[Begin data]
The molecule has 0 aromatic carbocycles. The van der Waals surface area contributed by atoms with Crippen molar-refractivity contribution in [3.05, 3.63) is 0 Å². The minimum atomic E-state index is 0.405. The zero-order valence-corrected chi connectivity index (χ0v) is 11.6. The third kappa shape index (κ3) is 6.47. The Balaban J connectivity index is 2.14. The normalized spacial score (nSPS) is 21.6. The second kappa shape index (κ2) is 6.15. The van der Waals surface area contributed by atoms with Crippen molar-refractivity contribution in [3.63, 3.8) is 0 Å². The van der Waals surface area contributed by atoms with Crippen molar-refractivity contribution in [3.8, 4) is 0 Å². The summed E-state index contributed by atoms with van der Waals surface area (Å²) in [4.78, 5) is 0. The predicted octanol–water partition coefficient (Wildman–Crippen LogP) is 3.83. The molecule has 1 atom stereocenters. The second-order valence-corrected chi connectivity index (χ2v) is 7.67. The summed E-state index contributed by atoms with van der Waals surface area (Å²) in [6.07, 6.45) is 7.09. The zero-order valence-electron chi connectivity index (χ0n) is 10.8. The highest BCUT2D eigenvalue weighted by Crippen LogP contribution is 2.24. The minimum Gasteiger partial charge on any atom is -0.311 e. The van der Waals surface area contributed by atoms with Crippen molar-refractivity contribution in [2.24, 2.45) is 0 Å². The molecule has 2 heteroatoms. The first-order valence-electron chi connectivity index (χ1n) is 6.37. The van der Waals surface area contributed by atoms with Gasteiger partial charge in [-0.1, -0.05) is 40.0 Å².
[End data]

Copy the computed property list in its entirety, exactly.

The molecule has 0 aromatic carbocycles. The van der Waals surface area contributed by atoms with Crippen molar-refractivity contribution in [3.05, 3.63) is 0 Å². The minimum atomic E-state index is 0.405. The zero-order valence-corrected chi connectivity index (χ0v) is 11.6. The third kappa shape index (κ3) is 6.47. The Balaban J connectivity index is 2.14. The normalized spacial score (nSPS) is 21.6. The second kappa shape index (κ2) is 6.15. The van der Waals surface area contributed by atoms with Crippen molar-refractivity contribution in [3.63, 3.8) is 0 Å². The van der Waals surface area contributed by atoms with Crippen molar-refractivity contribution in [3.8, 4) is 0 Å². The summed E-state index contributed by atoms with van der Waals surface area (Å²) in [4.78, 5) is 0. The predicted octanol–water partition coefficient (Wildman–Crippen LogP) is 3.83. The molecule has 1 atom stereocenters. The second-order valence-corrected chi connectivity index (χ2v) is 7.67. The summed E-state index contributed by atoms with van der Waals surface area (Å²) in [6.07, 6.45) is 7.09. The zero-order valence-electron chi connectivity index (χ0n) is 10.8. The highest BCUT2D eigenvalue weighted by Crippen LogP contribution is 2.24. The minimum Gasteiger partial charge on any atom is -0.311 e. The van der Waals surface area contributed by atoms with Crippen molar-refractivity contribution in [2.24, 2.45) is 0 Å². The molecule has 2 heteroatoms. The first-order valence-electron chi connectivity index (χ1n) is 6.37. The van der Waals surface area contributed by atoms with Gasteiger partial charge in [-0.1, -0.05) is 40.0 Å².